It's How You Say It

Saying 150 miles sounds so much worse than saying 10-15 minutes doesn't it?  If I said that I had driven 150 miles past my destination, you would ask what in the world was wrong, but if I had said that I had driven past my destination for only 10-15 minutes, it wouldn't sound so bad.  Would it?  I was like lots of other folks who was forced to listen to the seemingly neverending story about the Northwest flight that flew past their destination of Minneapolis.  At first, I was like everyone else.  Huge question marks over my head wondering how they could have flown so far past it, but then I hear...
  1. It was only 10-15 minutes before they turned around.
  2. The passengers weren't really aware.
  3. The flight attendants had no clue.
I think the idea that the pilots were asleep came solely from that annoying aviation analyst on ABC News, John Nance.  Anytime there is an issue with aircraft they go to this man.  I have to change the channel or mute the TV.  It's the way he talks.  It grates on my nerves like fingernails on chalkboard.

There is no excuse for these pilots to have not responded to air traffic control for as long as they did.  None at all.  However, I have a huge problem with these guys being fired over this mistake.  According to an ABC News story...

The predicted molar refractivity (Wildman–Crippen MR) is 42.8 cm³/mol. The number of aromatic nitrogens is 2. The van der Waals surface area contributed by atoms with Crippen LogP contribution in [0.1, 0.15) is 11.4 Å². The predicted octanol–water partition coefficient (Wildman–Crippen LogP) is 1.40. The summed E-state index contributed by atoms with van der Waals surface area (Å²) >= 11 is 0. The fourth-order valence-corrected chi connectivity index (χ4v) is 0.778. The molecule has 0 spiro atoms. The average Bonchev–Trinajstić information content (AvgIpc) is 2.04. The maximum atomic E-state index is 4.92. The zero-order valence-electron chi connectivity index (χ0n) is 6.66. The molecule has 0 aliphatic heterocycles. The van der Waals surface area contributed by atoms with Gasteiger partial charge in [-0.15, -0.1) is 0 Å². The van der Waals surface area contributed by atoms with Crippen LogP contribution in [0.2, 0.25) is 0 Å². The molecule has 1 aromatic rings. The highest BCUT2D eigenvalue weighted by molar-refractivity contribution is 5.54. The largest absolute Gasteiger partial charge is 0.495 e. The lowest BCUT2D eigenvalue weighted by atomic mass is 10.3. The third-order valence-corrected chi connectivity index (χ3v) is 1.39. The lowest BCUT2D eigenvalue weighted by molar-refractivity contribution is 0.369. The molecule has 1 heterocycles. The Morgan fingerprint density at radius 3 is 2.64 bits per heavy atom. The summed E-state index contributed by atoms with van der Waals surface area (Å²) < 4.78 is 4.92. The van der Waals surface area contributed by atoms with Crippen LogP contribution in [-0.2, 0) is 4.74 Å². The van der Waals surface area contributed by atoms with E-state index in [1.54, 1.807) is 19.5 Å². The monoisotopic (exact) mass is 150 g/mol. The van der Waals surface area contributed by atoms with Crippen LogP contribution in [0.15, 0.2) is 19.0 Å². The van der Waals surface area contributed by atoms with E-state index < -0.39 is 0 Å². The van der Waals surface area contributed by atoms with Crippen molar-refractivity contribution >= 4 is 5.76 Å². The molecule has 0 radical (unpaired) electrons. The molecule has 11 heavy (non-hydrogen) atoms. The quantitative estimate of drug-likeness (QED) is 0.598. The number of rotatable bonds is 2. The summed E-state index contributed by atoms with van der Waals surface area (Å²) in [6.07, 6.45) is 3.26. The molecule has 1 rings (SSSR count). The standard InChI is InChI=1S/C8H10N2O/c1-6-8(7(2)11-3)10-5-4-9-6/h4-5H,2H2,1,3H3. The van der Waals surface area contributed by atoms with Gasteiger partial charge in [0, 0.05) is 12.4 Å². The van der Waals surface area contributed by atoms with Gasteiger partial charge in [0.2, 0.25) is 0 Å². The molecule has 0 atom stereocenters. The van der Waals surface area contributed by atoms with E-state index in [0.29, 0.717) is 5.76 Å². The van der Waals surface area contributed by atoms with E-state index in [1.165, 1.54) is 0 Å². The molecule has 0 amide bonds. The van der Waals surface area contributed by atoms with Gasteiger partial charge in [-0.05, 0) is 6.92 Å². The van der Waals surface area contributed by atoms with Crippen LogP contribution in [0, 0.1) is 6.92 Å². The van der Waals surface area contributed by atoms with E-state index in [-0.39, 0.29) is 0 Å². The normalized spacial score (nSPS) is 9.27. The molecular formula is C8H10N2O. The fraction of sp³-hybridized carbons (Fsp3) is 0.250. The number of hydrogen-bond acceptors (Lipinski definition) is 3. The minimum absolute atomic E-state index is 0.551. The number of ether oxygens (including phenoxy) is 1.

"Cheney (the pilot) had a perfect flight record before the overshooting incident, logging more hours in the air than Chesley Sullenberger, who "miraculously" landed US Airways Flight 1549 in the Hudson River earlier this year."
A perfect flight record.  Obviously the pilot and co-pilot should be reprimanded for their lack of following airline policy by using their laptops in the cockpit, but revoking them of their pilots' license...?

No one was injured, maimed, or killed.  It could have been much, much worse, but it wasn't.  In this economy where it is so very hard for people to find employment, does the NTSB really need to strip these guys of their jobs?

1 comment

  1. I agree I don't think they should lose their jobs!